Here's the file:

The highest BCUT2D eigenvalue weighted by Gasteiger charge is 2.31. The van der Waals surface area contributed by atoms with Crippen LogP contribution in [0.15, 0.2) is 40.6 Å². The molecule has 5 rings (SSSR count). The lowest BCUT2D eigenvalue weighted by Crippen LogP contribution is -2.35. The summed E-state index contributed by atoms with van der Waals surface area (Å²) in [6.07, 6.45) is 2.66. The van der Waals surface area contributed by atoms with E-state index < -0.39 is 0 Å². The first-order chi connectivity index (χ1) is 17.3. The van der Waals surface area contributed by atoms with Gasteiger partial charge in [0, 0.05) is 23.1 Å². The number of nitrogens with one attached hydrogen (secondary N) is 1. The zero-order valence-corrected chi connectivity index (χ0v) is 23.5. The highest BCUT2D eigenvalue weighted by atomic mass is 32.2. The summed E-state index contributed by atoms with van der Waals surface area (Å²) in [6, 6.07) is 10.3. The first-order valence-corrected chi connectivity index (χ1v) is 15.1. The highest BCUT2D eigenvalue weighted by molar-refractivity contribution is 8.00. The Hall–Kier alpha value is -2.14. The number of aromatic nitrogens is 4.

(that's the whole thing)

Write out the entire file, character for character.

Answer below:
The highest BCUT2D eigenvalue weighted by Gasteiger charge is 2.31. The van der Waals surface area contributed by atoms with Crippen LogP contribution in [0.15, 0.2) is 40.6 Å². The molecule has 5 rings (SSSR count). The lowest BCUT2D eigenvalue weighted by Crippen LogP contribution is -2.35. The summed E-state index contributed by atoms with van der Waals surface area (Å²) in [6.07, 6.45) is 2.66. The van der Waals surface area contributed by atoms with E-state index < -0.39 is 0 Å². The first-order chi connectivity index (χ1) is 17.3. The van der Waals surface area contributed by atoms with Gasteiger partial charge in [0, 0.05) is 23.1 Å². The number of nitrogens with one attached hydrogen (secondary N) is 1. The zero-order valence-corrected chi connectivity index (χ0v) is 23.5. The highest BCUT2D eigenvalue weighted by atomic mass is 32.2. The summed E-state index contributed by atoms with van der Waals surface area (Å²) in [6, 6.07) is 10.3. The first-order valence-corrected chi connectivity index (χ1v) is 15.1. The highest BCUT2D eigenvalue weighted by molar-refractivity contribution is 8.00. The Hall–Kier alpha value is -2.14. The number of aromatic nitrogens is 4.